The market-basket study involved buying, preparing and analyzing canned, fresh, frozen and dried (where available)i corn, green snap beans, mushrooms, peas, pumpkin, spinach, tomatoes, pears, peaches, pinto beans and tuna fish. The foods were cooked so that an accurate comparison could be made. All varieties purchased were with no added salt or sugar when available.
Time is money as the adage goes, so to arrive at the actual cost of each type of food, time spent cleaning, preparing and cooking was recorded and calculated at a rate of $7.25 per hour (the minimum wage in New Jersey where the research took place). Many fresh foods that are sold by the pound, ounce or other measure require peeling, pitting, removing stems and other steps, which reduce the amount of food available for eating. Therefore, the cost of this waste was factored into the actual cost of a serving of those foods.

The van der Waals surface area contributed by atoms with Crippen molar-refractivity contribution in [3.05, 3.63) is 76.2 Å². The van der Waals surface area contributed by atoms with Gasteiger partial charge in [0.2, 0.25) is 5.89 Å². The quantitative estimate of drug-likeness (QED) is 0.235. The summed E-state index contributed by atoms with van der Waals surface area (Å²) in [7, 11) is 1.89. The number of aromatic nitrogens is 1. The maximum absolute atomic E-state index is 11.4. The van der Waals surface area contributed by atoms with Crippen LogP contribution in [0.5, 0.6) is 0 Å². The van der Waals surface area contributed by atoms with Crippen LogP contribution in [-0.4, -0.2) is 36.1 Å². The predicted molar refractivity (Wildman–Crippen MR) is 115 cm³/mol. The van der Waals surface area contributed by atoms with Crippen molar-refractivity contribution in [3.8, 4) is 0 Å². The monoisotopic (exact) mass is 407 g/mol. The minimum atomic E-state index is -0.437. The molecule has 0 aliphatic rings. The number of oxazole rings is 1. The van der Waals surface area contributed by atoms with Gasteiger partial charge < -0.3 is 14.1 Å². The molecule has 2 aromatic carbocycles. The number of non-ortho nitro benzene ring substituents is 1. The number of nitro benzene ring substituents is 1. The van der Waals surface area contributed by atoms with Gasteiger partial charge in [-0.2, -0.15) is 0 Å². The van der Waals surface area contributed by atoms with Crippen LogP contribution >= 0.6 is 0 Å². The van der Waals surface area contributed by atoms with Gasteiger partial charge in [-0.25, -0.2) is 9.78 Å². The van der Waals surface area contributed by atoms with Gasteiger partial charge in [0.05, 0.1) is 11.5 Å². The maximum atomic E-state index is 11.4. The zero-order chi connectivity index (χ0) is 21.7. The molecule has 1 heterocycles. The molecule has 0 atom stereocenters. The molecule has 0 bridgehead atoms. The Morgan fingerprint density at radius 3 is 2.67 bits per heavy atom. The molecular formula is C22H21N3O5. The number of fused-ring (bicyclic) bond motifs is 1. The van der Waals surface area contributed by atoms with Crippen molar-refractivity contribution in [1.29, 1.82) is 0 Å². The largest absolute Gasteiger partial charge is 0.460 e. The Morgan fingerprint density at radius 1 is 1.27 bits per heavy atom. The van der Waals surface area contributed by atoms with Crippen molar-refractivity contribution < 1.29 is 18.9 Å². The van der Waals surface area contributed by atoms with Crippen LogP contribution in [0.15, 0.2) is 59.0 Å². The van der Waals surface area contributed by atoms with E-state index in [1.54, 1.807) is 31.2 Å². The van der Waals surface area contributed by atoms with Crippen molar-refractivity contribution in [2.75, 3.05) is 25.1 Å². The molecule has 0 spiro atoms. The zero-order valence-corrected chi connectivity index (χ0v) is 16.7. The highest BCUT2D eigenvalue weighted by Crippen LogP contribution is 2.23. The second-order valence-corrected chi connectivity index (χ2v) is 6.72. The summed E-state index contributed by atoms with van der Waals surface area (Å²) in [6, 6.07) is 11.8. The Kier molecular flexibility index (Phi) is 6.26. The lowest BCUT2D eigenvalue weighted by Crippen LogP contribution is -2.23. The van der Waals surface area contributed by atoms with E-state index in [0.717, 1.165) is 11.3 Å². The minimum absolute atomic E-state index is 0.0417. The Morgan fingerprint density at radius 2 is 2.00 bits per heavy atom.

The foods also were analyzed to determine the cost of several key nutrients, including protein, fiber, potassium, vitamin A, vitamin C and folate. The nutrient content was obtained from the USDA Nutrient Data Laboratory, Standard Release 24. The nutrients selected for comparison were included because they are either "nutrients of concern" for children, adolescents and adults and/or are those commonly found in these foods.
|Contact: Suzanne Price|
Federation of American Societies for Experimental Biology